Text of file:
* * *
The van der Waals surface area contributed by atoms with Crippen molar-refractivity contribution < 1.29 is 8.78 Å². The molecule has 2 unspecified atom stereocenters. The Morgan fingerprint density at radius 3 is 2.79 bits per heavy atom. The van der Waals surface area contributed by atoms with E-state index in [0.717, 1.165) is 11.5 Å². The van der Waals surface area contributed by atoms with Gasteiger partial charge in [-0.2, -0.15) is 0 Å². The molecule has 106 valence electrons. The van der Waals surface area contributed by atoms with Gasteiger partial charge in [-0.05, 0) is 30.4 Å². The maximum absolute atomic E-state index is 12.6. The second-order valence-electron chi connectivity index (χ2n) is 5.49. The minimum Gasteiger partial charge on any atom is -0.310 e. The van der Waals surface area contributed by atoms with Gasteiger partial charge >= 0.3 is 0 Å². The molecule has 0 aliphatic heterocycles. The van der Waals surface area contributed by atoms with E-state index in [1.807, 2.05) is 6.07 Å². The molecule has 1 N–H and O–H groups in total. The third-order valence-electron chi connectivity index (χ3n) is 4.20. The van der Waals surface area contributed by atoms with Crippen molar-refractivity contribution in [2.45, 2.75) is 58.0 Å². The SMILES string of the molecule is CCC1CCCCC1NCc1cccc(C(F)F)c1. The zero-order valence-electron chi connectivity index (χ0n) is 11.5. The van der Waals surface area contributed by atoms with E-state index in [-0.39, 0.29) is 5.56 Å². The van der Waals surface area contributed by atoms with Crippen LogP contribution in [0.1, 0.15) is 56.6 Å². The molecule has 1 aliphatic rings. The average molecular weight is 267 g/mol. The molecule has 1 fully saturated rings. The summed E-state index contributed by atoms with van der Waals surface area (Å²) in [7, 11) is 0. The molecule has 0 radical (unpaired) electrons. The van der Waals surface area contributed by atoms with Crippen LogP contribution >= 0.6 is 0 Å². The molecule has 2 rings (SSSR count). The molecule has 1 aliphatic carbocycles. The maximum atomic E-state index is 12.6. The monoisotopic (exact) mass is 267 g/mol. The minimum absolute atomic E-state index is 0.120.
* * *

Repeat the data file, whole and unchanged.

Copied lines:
The van der Waals surface area contributed by atoms with Crippen molar-refractivity contribution < 1.29 is 8.78 Å². The molecule has 2 unspecified atom stereocenters. The Morgan fingerprint density at radius 3 is 2.79 bits per heavy atom. The van der Waals surface area contributed by atoms with E-state index in [0.717, 1.165) is 11.5 Å². The van der Waals surface area contributed by atoms with Gasteiger partial charge in [-0.2, -0.15) is 0 Å². The molecule has 106 valence electrons. The van der Waals surface area contributed by atoms with Gasteiger partial charge in [-0.05, 0) is 30.4 Å². The maximum absolute atomic E-state index is 12.6. The second-order valence-electron chi connectivity index (χ2n) is 5.49. The minimum Gasteiger partial charge on any atom is -0.310 e. The van der Waals surface area contributed by atoms with Gasteiger partial charge >= 0.3 is 0 Å². The molecule has 0 aliphatic heterocycles. The van der Waals surface area contributed by atoms with E-state index in [1.807, 2.05) is 6.07 Å². The molecule has 1 N–H and O–H groups in total. The third-order valence-electron chi connectivity index (χ3n) is 4.20. The van der Waals surface area contributed by atoms with Crippen molar-refractivity contribution in [2.45, 2.75) is 58.0 Å². The SMILES string of the molecule is CCC1CCCCC1NCc1cccc(C(F)F)c1. The zero-order valence-electron chi connectivity index (χ0n) is 11.5. The van der Waals surface area contributed by atoms with E-state index in [-0.39, 0.29) is 5.56 Å². The van der Waals surface area contributed by atoms with Crippen LogP contribution in [0.1, 0.15) is 56.6 Å². The molecule has 1 aliphatic rings. The average molecular weight is 267 g/mol. The molecule has 1 fully saturated rings. The summed E-state index contributed by atoms with van der Waals surface area (Å²) in [7, 11) is 0. The molecule has 0 radical (unpaired) electrons. The van der Waals surface area contributed by atoms with Crippen LogP contribution >= 0.6 is 0 Å². The molecule has 2 rings (SSSR count). The molecule has 1 aliphatic carbocycles. The maximum atomic E-state index is 12.6. The monoisotopic (exact) mass is 267 g/mol. The minimum absolute atomic E-state index is 0.120.